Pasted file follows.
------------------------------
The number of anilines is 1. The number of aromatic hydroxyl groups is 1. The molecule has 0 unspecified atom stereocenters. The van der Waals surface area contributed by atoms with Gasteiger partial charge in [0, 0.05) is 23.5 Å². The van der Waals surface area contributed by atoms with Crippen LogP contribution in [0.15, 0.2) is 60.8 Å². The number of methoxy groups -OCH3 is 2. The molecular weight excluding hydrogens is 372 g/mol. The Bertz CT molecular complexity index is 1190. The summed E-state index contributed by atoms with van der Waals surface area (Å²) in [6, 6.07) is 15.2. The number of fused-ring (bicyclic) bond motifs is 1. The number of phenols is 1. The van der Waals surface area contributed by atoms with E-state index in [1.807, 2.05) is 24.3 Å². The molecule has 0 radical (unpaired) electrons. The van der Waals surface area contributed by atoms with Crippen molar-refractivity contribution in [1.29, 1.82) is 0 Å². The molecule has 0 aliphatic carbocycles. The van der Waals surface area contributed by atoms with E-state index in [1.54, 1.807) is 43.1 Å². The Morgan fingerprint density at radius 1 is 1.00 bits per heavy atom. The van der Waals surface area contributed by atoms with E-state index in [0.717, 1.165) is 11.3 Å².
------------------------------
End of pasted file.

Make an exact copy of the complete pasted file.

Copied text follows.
The number of anilines is 1. The number of aromatic hydroxyl groups is 1. The molecule has 0 unspecified atom stereocenters. The van der Waals surface area contributed by atoms with Gasteiger partial charge in [0, 0.05) is 23.5 Å². The van der Waals surface area contributed by atoms with Crippen LogP contribution in [0.15, 0.2) is 60.8 Å². The number of methoxy groups -OCH3 is 2. The molecular weight excluding hydrogens is 372 g/mol. The Bertz CT molecular complexity index is 1190. The summed E-state index contributed by atoms with van der Waals surface area (Å²) in [6, 6.07) is 15.2. The number of fused-ring (bicyclic) bond motifs is 1. The number of phenols is 1. The van der Waals surface area contributed by atoms with E-state index in [1.807, 2.05) is 24.3 Å². The molecule has 0 radical (unpaired) electrons. The van der Waals surface area contributed by atoms with Crippen molar-refractivity contribution in [1.29, 1.82) is 0 Å². The molecule has 0 aliphatic carbocycles. The van der Waals surface area contributed by atoms with E-state index in [1.54, 1.807) is 43.1 Å². The Morgan fingerprint density at radius 1 is 1.00 bits per heavy atom. The van der Waals surface area contributed by atoms with E-state index in [0.717, 1.165) is 11.3 Å².